Outrage over fire pensions

THE eyewatering pension entitlements being accrued by Humberside’s senior fire officers are indicative of the growing divide between the public and private sectors.

However, such generous payments also illustrate the gulf between the amounts paid to staff at the lower end of local authority pay grades and their senior managers.

It is not the fault of the officers concerned that they are the financial beneficiaries of changes to Humberside Fire and Rescue Service’s management structure that has resulted in a series of temporary promotions being put in place.

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These were signed off by the fire authority who then gave the brigade’s temporary chief delegated powers to make such decisions with due regard to employment law and good practice.

Nevertheless, it is unjust that a short-term appointment of just two months can then skew an individual’s pension pot so dramatically. As Dr Ros Altmann, the respected pensions expert and Yorkshire Post contributor, makes clear, an “air of unreality” surrounds the long-term financial consequences of these temporary promotions.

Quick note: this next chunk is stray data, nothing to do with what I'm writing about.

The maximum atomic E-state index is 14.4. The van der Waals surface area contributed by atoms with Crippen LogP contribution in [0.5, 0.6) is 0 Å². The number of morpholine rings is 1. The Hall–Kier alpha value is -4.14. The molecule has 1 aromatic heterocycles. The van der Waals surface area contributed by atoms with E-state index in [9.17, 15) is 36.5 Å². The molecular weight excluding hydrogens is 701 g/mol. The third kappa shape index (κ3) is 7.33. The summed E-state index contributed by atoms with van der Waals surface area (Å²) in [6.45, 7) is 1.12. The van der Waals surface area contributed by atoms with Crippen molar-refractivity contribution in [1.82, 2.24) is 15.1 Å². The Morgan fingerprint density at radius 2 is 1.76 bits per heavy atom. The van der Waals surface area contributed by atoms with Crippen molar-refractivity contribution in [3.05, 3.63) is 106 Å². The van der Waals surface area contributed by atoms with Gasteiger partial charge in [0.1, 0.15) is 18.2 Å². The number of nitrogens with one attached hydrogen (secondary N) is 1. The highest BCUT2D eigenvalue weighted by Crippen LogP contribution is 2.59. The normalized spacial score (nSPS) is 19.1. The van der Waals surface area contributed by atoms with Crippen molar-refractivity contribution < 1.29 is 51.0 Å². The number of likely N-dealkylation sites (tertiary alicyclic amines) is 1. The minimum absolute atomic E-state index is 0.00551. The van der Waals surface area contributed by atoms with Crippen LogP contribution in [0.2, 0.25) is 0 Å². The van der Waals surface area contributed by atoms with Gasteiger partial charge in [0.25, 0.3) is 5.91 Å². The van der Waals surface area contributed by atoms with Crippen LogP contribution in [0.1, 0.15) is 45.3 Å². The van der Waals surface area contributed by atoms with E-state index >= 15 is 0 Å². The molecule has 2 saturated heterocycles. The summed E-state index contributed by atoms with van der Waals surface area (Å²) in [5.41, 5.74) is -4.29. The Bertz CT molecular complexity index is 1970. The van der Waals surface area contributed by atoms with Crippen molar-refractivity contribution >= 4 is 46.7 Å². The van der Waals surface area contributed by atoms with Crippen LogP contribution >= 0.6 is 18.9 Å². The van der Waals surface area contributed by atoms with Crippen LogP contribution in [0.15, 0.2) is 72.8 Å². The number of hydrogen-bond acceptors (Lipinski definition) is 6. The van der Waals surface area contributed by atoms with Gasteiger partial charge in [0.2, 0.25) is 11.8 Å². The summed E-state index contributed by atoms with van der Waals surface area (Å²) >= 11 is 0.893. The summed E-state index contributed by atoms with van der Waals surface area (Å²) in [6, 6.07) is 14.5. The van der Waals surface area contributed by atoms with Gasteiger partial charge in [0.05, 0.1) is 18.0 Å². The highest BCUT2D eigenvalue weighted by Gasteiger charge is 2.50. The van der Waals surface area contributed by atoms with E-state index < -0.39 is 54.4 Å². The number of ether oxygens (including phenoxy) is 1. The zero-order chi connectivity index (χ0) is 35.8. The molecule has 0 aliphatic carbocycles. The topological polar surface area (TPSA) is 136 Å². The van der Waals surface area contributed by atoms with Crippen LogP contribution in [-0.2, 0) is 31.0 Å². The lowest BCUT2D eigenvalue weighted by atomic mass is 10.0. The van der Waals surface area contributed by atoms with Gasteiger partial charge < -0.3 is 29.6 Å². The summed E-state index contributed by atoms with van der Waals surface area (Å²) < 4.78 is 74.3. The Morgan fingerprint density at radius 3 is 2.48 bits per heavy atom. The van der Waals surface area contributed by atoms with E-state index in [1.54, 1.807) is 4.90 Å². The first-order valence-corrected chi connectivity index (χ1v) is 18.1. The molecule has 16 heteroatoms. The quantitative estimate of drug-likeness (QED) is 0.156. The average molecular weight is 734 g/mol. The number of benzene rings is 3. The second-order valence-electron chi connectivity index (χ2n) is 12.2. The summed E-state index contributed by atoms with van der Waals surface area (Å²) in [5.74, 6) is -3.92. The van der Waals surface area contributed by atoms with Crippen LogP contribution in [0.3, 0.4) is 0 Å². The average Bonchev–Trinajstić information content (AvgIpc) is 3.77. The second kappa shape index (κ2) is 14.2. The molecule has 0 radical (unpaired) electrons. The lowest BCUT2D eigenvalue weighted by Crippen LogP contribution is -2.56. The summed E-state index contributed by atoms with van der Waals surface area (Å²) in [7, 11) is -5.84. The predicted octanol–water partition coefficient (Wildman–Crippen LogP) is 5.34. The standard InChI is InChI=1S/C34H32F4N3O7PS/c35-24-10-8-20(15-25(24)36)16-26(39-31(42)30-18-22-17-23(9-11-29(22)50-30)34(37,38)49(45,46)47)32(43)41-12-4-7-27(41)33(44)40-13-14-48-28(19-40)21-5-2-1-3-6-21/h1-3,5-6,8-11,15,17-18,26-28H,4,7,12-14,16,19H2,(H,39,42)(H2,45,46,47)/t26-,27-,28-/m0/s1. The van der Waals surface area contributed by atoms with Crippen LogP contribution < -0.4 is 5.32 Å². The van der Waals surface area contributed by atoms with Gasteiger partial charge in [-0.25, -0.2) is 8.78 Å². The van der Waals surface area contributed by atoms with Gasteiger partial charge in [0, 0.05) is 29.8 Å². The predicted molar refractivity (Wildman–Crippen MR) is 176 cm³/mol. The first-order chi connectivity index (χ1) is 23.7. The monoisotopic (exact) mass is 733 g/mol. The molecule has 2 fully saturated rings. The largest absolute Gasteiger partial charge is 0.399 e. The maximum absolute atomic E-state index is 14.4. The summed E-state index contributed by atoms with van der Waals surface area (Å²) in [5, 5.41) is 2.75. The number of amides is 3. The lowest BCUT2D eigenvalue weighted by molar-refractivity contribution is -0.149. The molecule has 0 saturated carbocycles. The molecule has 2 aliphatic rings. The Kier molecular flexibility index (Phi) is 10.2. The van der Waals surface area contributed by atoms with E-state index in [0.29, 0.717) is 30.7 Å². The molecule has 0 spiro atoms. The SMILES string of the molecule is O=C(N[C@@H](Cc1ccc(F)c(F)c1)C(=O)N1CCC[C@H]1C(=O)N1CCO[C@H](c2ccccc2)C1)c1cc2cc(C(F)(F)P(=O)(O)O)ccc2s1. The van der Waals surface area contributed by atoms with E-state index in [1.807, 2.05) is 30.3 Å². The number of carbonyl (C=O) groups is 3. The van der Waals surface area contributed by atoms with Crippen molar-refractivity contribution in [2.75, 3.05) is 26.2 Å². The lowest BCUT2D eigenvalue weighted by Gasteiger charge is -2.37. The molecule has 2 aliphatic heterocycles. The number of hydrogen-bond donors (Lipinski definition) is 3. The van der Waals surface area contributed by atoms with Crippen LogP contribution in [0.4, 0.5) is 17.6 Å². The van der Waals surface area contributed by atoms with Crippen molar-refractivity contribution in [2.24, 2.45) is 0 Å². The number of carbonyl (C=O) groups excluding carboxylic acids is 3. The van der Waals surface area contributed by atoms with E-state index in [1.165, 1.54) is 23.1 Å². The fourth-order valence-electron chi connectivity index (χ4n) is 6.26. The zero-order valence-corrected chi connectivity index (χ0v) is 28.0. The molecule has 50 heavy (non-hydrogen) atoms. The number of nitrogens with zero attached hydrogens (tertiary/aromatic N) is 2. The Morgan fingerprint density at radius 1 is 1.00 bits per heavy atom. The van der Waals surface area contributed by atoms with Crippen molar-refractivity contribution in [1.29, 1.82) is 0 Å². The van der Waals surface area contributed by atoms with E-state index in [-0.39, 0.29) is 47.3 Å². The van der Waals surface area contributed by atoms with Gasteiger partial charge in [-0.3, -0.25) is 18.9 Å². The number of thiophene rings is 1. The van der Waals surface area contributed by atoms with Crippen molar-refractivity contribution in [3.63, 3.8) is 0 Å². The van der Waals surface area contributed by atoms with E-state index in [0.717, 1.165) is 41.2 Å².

Indeed, it may have been cheaper for Humberside to appoint just one fire chief on a short-term contract than place an even greater burden on local taxpayers when there are concerns about cuts to front-line services.

It is welcome, therefore, that the Government is implementing changes that will see an individual’s entitlement determined by their average salary throughout their career rather than one exaggerated payment.

Neither the Government, nor local authorities, are in a position to maintain the status quo when they are sitting on combined pension deficits that run into the hundreds of billions.

Given how successive governments have paid insufficient regard to Britain’s escalating pensions crisis, it is inevitable that fire authorities – like Humberside – are prepared to exploit these loopholes.

Yet, if Ministers have any common sense, they will now review the whole issue of temporary contracts within the public sector, and the knock-on effects for pensions. It will be too late in Humberside’s instance, but it might – just – ensure that some financial realism governs such employment decisions in the future.